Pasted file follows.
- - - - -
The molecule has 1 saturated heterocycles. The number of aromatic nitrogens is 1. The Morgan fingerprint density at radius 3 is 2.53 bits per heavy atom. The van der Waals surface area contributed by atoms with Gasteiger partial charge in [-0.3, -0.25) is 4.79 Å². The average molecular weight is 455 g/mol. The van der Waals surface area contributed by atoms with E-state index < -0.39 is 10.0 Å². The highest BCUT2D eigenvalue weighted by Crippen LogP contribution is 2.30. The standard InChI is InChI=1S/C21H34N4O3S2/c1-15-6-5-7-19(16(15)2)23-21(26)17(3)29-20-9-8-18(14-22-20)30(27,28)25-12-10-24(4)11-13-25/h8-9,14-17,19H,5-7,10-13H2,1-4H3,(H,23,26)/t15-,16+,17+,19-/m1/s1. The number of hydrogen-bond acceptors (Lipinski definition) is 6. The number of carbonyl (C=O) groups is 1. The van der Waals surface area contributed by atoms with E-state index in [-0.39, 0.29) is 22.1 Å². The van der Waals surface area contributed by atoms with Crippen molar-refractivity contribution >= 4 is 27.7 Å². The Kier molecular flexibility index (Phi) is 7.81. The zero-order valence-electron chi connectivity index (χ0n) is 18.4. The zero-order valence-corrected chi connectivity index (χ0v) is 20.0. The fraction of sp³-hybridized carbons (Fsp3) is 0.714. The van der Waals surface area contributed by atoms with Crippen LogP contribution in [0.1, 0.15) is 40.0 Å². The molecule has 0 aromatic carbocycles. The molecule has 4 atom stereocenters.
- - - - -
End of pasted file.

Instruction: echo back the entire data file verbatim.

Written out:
The molecule has 1 saturated heterocycles. The number of aromatic nitrogens is 1. The Morgan fingerprint density at radius 3 is 2.53 bits per heavy atom. The van der Waals surface area contributed by atoms with Gasteiger partial charge in [-0.3, -0.25) is 4.79 Å². The average molecular weight is 455 g/mol. The van der Waals surface area contributed by atoms with E-state index < -0.39 is 10.0 Å². The highest BCUT2D eigenvalue weighted by Crippen LogP contribution is 2.30. The standard InChI is InChI=1S/C21H34N4O3S2/c1-15-6-5-7-19(16(15)2)23-21(26)17(3)29-20-9-8-18(14-22-20)30(27,28)25-12-10-24(4)11-13-25/h8-9,14-17,19H,5-7,10-13H2,1-4H3,(H,23,26)/t15-,16+,17+,19-/m1/s1. The number of hydrogen-bond acceptors (Lipinski definition) is 6. The number of carbonyl (C=O) groups is 1. The van der Waals surface area contributed by atoms with E-state index in [-0.39, 0.29) is 22.1 Å². The van der Waals surface area contributed by atoms with Crippen molar-refractivity contribution >= 4 is 27.7 Å². The Kier molecular flexibility index (Phi) is 7.81. The zero-order valence-electron chi connectivity index (χ0n) is 18.4. The zero-order valence-corrected chi connectivity index (χ0v) is 20.0. The fraction of sp³-hybridized carbons (Fsp3) is 0.714. The van der Waals surface area contributed by atoms with Crippen LogP contribution in [0.1, 0.15) is 40.0 Å². The molecule has 0 aromatic carbocycles. The molecule has 4 atom stereocenters.